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02-19-2013, 12:12 PM   #9
pvaudio
Legend

Join Date: Jul 2009
Posts: 7,543

Quote:
 Originally Posted by The Meat Wouldn't used strings have it's elasticity stripped away from them, making them not loose as much tension as new strings? I always thought used strings would be like pre-stretched strings.
Not exactly. The tension loss of poly is not simply the poly losing elasticity. It is, as you can imagine, the string simply being stretched out due to the force you're applying it. Once you stretch it out so much to the point that it can't return to its original shape, then you've taken the elasticity out of it and the poly is dead. Now, that seems as though it's what you want, yes? No, because you are now re-applying a load to the strings by restringing them which is weakening the string rather than making it stronger. The tension loss now is going to be far more linear, but it is definitely guaranteed.

Think about it like this. If you want to keep something closed, then you need something either incredibly strong, or, something which can sustain a load elastically. If you're trying to keep the trunk of your car closed, then you could either use cord to tie it closed (the former case) OR you could use bungee cords (the latter). Naturally, like with tennis string, both cords are made of the same material (say, Nylon), only one is elastic. Now, the former is inherently going to be stiffer, but you rarely see this in favor of bungee cord. The reason is because since the bungee cord is elastic and resilient, it can store energy in it which increases the strength of the length of cord as long as you don't push it to fatigue and then failure. That length here is the crucial bit. The length of elastic cord needed is going to be much shorter than the equivalent rope needed to keep your trunk closed.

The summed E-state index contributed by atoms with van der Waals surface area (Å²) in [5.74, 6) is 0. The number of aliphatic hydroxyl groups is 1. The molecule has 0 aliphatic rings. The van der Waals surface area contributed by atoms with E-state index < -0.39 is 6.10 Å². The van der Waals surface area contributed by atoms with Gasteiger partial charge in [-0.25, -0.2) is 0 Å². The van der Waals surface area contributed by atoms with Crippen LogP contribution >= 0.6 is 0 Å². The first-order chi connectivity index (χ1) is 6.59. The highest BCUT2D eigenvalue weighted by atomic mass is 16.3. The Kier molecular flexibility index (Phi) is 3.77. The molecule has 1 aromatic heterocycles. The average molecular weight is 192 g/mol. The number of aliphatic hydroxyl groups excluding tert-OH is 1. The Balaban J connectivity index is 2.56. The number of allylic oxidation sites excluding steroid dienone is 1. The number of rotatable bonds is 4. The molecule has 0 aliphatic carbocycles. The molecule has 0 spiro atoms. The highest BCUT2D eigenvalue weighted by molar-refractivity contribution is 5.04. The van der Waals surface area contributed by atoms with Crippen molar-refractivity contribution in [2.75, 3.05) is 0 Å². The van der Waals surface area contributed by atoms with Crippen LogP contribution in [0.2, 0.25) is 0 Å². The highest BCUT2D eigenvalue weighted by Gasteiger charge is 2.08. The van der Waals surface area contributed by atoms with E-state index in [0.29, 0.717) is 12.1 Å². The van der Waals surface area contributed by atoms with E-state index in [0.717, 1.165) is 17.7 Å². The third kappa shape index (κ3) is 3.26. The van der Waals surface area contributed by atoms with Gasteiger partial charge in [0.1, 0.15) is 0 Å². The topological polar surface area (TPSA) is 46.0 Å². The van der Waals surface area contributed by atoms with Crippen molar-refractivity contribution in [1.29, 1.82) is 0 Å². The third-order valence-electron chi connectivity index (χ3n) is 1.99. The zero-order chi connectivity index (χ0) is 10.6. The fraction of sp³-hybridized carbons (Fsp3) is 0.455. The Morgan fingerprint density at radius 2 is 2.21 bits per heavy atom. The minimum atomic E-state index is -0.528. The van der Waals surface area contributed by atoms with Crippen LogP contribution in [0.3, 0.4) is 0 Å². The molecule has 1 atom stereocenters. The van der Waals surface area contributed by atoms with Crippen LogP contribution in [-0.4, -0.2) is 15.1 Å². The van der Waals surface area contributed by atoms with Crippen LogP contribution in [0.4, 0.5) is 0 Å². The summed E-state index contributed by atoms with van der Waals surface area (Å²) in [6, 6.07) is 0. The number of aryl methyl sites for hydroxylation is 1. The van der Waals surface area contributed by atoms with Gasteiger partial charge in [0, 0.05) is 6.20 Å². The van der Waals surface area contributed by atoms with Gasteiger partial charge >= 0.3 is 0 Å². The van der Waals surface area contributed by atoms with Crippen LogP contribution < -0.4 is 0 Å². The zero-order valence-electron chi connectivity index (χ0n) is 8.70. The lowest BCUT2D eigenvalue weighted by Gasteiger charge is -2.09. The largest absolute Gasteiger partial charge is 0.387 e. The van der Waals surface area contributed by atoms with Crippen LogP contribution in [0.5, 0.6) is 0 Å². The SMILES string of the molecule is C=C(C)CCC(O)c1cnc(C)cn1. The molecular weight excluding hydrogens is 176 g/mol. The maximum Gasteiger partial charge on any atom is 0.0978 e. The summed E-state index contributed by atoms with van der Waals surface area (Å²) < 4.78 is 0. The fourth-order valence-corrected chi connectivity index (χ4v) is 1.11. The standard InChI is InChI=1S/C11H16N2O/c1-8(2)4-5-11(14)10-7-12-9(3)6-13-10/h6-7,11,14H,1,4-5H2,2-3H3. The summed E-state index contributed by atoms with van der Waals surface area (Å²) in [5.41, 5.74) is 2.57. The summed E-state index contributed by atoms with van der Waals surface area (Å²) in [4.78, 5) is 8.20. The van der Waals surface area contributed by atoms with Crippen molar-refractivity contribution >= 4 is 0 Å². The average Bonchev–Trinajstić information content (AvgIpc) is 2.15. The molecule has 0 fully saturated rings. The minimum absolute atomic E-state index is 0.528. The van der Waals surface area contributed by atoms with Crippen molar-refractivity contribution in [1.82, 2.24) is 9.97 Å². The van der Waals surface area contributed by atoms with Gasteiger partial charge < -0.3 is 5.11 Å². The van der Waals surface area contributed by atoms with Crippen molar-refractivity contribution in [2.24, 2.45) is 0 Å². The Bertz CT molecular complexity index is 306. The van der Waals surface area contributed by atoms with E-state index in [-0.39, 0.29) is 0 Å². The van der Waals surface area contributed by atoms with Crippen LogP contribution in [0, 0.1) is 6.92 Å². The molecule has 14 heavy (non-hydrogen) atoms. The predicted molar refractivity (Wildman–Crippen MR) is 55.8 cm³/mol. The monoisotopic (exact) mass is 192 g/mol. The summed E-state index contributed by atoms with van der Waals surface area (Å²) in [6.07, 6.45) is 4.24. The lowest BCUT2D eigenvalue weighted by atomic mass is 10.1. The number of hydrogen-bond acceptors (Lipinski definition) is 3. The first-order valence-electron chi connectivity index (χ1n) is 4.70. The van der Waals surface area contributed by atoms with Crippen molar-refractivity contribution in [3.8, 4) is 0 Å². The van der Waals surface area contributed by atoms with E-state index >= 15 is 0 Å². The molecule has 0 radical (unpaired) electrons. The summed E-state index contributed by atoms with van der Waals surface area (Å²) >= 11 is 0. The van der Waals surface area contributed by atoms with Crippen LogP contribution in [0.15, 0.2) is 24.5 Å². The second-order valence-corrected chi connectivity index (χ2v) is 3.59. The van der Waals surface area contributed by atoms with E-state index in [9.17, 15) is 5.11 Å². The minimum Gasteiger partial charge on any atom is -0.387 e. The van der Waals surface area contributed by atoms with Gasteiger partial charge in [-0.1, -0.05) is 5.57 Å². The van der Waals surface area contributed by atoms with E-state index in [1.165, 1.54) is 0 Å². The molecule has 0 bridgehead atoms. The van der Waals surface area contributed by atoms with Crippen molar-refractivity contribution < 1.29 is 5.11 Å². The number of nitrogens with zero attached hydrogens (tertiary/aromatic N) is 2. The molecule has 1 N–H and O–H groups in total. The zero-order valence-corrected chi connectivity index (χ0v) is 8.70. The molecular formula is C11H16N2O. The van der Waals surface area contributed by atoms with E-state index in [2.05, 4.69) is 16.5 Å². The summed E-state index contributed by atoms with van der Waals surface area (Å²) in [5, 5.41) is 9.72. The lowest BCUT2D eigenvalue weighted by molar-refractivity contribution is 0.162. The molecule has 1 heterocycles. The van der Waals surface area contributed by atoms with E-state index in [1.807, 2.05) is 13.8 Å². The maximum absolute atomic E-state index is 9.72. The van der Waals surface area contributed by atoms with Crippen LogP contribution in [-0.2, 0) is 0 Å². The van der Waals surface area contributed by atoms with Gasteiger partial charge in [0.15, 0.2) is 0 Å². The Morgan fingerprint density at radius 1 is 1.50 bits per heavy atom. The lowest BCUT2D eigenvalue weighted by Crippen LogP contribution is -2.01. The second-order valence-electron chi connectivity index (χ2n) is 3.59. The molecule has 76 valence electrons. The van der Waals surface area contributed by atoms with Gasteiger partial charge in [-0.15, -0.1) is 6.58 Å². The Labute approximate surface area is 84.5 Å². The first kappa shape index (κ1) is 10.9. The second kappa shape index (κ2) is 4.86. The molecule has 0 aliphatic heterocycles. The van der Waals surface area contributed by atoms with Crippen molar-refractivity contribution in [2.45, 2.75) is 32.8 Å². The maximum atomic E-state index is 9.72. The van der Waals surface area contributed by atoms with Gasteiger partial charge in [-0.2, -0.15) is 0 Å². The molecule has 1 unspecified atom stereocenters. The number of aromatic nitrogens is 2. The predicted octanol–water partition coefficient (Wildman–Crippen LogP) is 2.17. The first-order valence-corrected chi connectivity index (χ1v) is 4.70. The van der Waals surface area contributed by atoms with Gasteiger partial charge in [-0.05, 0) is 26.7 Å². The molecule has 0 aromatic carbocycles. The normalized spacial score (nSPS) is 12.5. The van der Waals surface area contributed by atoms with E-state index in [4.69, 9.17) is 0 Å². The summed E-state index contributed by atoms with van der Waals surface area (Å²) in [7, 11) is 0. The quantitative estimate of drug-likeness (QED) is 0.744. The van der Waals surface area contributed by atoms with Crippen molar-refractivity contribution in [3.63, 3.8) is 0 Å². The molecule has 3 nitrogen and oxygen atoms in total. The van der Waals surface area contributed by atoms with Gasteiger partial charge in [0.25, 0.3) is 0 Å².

Likewise, a set of new string is stronger than the same 40ft length of dead string. The moment you apply a force to the fixed cord on the trunk (say, you hit a pothole and the trunk tries to fly open), you're going to damage it. With the elastic one, it will stretch and then return to its original state. With your tennis string, you hit a ball and the new string is going to stretch and then become shorter again due to its resiliency. With the dead string, you're stretching it out and it's not getting shorter. It's going to stay at that new longer and weaker state.

Hopefully that makes sense, I wasn't really too sure how to word that.

Last edited by pvaudio; 02-19-2013 at 12:15 PM.